Like other presidents before him, Barack Obama is using a two-pronged attack — a public campaign through his bully pulpit and a private lobbying effort in Washington — to push his opponents into a corner and, in this case, win congressional approval for a budget deal by year's end.
Republicans aren't happy about it. "The election is over," says Senate GOP leader Mitch McConnell. He wants Obama to buckle down to serious negotiations with members of Congress instead of launching public-relations offensives. Adds Mike Steel, a spokesman for House Speaker John Boehner: "The target of the president's rallies should be the congressional Democrats who want to raise tax rates on small businesses rather than cut spending."
The White House is orchestrating a series of events this week to rally public support behind Obama's goal of raising taxes on the rich. It's part of his plan to avoid automatic spending cuts and tax hikes scheduled to take effect on January 1, which some economists say could trigger another recession.
On Friday, Obama is planning a rally at a toy factory in suburban Philadelphia area to underscore his ideas and pressure Republicans to support his budget proposals.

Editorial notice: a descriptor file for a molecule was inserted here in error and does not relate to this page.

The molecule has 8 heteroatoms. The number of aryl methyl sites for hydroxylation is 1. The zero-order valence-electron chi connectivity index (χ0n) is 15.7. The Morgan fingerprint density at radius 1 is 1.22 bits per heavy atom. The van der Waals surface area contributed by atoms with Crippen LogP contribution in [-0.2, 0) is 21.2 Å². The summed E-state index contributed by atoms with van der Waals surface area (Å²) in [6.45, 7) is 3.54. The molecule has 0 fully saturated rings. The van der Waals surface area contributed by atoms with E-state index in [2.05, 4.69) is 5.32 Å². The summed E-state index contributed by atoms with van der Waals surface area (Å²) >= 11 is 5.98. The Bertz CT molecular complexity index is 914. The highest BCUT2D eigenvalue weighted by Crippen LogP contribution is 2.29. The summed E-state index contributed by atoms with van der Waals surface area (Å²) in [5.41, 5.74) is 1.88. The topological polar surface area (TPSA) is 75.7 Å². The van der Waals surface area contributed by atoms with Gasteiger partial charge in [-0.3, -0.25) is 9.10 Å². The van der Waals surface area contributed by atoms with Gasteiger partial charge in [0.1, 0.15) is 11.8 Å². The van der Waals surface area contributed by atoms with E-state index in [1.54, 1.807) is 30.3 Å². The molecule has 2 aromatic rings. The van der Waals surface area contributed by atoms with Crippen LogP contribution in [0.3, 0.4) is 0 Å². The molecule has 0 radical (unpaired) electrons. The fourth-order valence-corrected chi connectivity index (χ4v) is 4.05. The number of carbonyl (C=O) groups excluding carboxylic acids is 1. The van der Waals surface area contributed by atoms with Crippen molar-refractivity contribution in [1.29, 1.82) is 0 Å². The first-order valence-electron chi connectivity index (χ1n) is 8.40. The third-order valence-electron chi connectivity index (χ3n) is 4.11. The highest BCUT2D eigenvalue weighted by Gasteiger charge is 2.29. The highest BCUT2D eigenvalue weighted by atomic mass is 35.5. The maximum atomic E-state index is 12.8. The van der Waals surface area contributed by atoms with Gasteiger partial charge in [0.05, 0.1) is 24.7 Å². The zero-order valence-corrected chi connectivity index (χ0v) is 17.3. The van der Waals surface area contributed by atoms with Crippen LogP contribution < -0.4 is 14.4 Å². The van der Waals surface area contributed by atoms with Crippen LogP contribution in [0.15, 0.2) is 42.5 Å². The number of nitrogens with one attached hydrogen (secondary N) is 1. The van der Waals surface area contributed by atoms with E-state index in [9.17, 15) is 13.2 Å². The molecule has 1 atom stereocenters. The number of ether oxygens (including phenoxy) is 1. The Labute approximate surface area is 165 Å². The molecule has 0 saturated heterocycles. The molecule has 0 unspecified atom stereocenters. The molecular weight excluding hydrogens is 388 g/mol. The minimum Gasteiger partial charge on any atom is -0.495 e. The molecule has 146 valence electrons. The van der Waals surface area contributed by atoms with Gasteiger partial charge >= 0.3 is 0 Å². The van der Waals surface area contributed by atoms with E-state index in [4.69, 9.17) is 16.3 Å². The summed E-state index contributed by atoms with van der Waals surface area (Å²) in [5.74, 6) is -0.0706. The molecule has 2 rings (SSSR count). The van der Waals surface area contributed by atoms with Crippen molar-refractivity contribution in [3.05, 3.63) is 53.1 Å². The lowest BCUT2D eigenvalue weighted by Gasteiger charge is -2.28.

Also on tap are two events at the White House Wednesday. The first is a meeting between Obama and middle-class Americans "who would see their taxes go up if Congress fails to act to extend the middle class tax cuts" enacted under President George W. Bush, a White House spokesman said. The second event Wednesday is an Obama meeting with more than a dozen leaders of big corporations in the Roosevelt Room in an effort to show corporate support for a compromise on the budget. Participants will include Frank Blake, chairman and CEO of Home Depot; Lloyd Blankfein, chairman and CEO, Goldman Sachs Group; Muhtar Kent, chairman and CEO of Coca Cola, and Marissa Mayer, CEO and president of Yahoo, according to the White House.
On Tuesday, Obama brought small business owners to the White House to highlight his budget agenda.
Despite the Republican complaints, using campaign-style public relations techniques such as these are common in hotly contested legislative debates. Every recent president has used them, with mixed results. Bill Clinton set up a campaign-style "war room" at the White House complex to win legislative victories on various issues. George W. Bush used a combination of public campaigning and private lobbying to build support for partial privatization of Social Security, an effort which failed.
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Ken Walsh covers the White House and politics for U.S. News. He writes the daily blog, "Ken Walsh's Washington," for usnews.com, and is the author of "The Presidency" column for the U.S. News Weekly. He can be reached at email@example.com or on Facebook and Twitter.